“The delicate balance of mentoring someone is not creating them in your own image, but giving them the opportunity to create themselves.” – Steven Spielberg

Today’s investors seeking financial independence now have two markets to battle: the market of opinion, and the actual stock market.

It’s no wonder big banks outperform the masses. Financial institutions not only have brilliant PhDs at their disposal to create algorithms that juice their bottom line, but they also have us retail traders who act mainly to clutter and confuse each other, while they quietly position in next year’s leading stocks.

I’m not sure when it began, but lately, we’ve become more interested in convincing other people we’re right than actually improving our own investment strategy. Just scroll your Twitter feed, flip on your TV, or do a Google search for trading, and you’ll quickly be bulldozed by a flood of preachy misinformation.

It’s misinformation for two reasons: (1) The information is sometimes just factually incorrect; (2) When it is accurate, it cannot be effectively implemented by the consumer whose risk tolerances and investment timeframes may differ.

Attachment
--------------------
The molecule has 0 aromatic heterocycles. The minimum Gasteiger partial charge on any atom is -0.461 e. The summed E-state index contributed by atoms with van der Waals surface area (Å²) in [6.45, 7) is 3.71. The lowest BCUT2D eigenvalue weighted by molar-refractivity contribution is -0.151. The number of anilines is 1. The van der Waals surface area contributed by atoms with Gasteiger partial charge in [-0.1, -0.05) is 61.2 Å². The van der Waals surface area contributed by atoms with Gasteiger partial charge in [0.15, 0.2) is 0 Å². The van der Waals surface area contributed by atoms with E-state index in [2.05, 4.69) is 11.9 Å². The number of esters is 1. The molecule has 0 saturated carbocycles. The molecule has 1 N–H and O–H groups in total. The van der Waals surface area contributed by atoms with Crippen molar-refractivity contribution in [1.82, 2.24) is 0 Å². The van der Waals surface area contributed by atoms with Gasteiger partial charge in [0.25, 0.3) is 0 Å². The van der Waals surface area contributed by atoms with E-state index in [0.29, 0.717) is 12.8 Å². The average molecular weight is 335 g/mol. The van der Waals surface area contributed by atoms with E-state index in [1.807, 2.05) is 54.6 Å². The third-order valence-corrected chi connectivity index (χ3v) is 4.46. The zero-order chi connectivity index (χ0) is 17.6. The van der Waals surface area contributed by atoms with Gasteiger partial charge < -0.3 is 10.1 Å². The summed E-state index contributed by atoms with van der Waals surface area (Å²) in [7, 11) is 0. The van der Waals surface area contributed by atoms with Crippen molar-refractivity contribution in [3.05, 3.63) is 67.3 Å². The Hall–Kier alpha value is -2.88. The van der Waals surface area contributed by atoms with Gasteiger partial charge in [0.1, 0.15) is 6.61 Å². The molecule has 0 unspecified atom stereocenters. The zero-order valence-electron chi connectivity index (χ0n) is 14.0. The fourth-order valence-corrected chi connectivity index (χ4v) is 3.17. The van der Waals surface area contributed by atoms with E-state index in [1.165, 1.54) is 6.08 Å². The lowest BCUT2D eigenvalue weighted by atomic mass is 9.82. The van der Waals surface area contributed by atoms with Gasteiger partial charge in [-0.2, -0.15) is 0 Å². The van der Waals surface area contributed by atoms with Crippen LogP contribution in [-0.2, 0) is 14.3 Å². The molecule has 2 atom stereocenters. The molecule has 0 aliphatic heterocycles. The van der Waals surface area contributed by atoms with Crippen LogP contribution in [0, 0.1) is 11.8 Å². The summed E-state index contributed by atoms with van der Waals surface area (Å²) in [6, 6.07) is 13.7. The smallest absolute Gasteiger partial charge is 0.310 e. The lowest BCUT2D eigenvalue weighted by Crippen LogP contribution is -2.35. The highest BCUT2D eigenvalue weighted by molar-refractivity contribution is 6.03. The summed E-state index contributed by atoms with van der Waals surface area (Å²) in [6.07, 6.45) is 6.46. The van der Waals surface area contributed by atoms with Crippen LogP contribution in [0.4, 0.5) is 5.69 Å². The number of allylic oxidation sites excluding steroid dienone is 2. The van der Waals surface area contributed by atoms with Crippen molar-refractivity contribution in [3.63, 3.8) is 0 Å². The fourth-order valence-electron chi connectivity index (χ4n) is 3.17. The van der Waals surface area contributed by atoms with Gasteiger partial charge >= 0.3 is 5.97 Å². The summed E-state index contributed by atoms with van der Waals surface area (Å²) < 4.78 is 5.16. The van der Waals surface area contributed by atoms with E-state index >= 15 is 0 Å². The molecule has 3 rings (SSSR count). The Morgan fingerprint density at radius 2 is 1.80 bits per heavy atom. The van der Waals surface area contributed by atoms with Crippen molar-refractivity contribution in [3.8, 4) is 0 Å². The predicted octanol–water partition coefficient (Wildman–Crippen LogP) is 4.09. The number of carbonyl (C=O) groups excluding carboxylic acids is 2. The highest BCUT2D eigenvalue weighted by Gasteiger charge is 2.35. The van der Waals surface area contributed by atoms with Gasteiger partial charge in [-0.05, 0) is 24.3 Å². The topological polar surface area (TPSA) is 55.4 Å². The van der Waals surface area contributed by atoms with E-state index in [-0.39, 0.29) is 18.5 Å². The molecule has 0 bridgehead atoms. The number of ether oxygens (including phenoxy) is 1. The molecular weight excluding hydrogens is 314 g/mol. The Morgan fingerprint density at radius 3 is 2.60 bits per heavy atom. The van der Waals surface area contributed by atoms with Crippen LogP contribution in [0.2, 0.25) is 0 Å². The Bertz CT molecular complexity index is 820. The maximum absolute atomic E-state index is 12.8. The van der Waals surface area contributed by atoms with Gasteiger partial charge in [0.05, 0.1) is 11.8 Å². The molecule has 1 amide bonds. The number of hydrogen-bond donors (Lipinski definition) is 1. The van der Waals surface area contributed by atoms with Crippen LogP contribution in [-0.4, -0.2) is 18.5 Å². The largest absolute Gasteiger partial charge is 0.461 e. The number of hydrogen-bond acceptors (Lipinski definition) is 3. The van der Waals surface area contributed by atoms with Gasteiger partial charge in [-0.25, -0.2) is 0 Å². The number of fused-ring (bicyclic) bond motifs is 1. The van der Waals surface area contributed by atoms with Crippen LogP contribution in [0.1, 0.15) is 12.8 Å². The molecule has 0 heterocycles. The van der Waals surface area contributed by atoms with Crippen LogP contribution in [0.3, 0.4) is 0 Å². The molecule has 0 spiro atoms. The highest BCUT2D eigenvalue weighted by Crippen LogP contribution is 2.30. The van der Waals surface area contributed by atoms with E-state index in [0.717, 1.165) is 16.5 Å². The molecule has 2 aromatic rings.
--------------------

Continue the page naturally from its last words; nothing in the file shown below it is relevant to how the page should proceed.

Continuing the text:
For example, I could give you a winning trade with a maximum 7% drawdown, but if you cannot stomach a 6% short-term drawdown, then you will never profit – and likely lose money.

Yet, as long as money is in short supply, people will continue trolling through the noise searching for secret recipes for which they are actually financially allergic. They’ll get sick, blame each other, and the process continues churning through unprofitable traders every year.

So how do we clean up the clutter?

The first step is to find a mentor who reinforces market context over the “live alert” strategy. Consistent traders know when the market is providing opportunities that favor the upside (i.e. long trades) or downside (i.e. shorts or cash), you cannot apply a one-size-fits-all strategy to every market condition.

In addition, winning trades are not all the same. You can profit by randomly interfering with your trade, or because you followed a pre-defined strategy. The latter is what provides the foundation for successful long-term trading.

But most importantly, good mentors don’t try to recreate you in their own image. You can’t mimic someone else’s success, but you can learn and practice specific skills to become a successful trader. As we do in our twice-weekly Top 10 report at TraderLion, we provide critical context to the market so that – first of all – it is clear when the probability for trading profitability is highest.

Second, we uniquely emphasize and train traders to develop the psychology to curb impulsiveness and fear that can interfere with that success.

The sooner you can shift your mindset to becoming consistently profitable rather than instantly profitable, the sooner you will experience financial independence.

June 16, 2019

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